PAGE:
Navigating the Louisiana Legislative Session is no small task – nigh, a fool’s errand. There are hundreds of bills, many designed to do the same thing in a different way, that float in and out of relevance. One wonders if it was designed to be so confusing, but in the end it moves on and the best we can do is keep track of where it goes. This list is a jumping off point – detailing eight bills that caught Dig’s eye. More information and the entire list of bills up for consideration can be found at www.legis.la.gov/legis/home.aspx. By the way, there’s plenty of time to get familiar with this circus – the session begins on March 10 and concludes no later than 6 p.m. on June 2.
SB 79, written by Sen. Robert Adley, R-Benton – Could hamper lawsuits against several oil companies
The Louisiana Flood Control Board and the Southeast Louisiana Flood Protection Authority-East launched lawsuits against 97 gas, oil and pipeline companies in June 2013 that allegedly contributed to the erosion of wetlands and coastal areas. However SB 79, which among other things will give Gov. Bobby Jindal power to reject independent committee nominations for membership of the SLFPA-E, may hamper those efforts. Jindal does not support the lawsuits against these companies, who allegedly contributed to coastal erosion damage by cutting transport canals in the wetlands around the coast. Several environmental groups such as Levees.Org, Sierra Club, The gulf Restoration Network and the Louisiana bucket Brigade have announced plans to fight this bill.
SB 330, written by Sen. Dan Claitor, R-Baton Rouge – Criminalizing unofficial drones in LA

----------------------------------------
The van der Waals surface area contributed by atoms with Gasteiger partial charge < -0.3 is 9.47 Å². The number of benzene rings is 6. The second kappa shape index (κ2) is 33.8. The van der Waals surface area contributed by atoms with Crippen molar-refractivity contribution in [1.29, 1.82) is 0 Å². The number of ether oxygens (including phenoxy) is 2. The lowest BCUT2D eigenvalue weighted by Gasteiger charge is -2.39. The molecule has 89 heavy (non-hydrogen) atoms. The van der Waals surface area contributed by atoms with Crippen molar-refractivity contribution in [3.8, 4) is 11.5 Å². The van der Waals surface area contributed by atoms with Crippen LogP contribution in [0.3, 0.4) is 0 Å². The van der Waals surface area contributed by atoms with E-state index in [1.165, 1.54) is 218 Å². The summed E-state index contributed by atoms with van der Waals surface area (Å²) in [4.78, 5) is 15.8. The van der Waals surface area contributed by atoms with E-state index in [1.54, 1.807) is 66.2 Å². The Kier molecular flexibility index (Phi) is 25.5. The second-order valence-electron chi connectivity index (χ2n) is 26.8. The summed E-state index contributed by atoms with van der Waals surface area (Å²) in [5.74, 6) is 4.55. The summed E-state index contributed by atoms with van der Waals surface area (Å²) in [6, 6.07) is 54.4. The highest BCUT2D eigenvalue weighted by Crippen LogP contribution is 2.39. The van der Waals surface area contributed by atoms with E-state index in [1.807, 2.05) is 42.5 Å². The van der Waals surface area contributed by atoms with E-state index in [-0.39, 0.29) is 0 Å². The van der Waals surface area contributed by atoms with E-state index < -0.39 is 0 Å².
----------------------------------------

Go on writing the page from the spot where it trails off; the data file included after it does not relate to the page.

The prospect of using drones in the United States has ruffled more than a few feathers – though this bill may smooth out many a plumage. If adopted by the Legislature, this bill will make it illegal to photograph a person on private property without his permission using an unmanned aircraft. Claitor added into the language of the bill that the law is based on a measure already in effect in Texas. Violators of the law can be fined up to $500 for possession of the illegal surveillance data. Distributing the information carries stiffer penalty of a $2000 fine and six months in jail. Of course, the bill details exemptions to the law – 16 actually. Drones can be used to survey private property without permission of they are used for mapping purposes, maintaining utility services, and military operations. Law enforcement agencies will be allowed the same privilege after obtaining a search warrant, surveying a crime scene, searching for a missing person or responding to the release of hazardous chemicals.
SB 46, written by Ben Nevers, D-Bogalusa and 123, written by Yvonne Dorsey-Colomb, D-Baton Rouge – Minimum Wage to be raised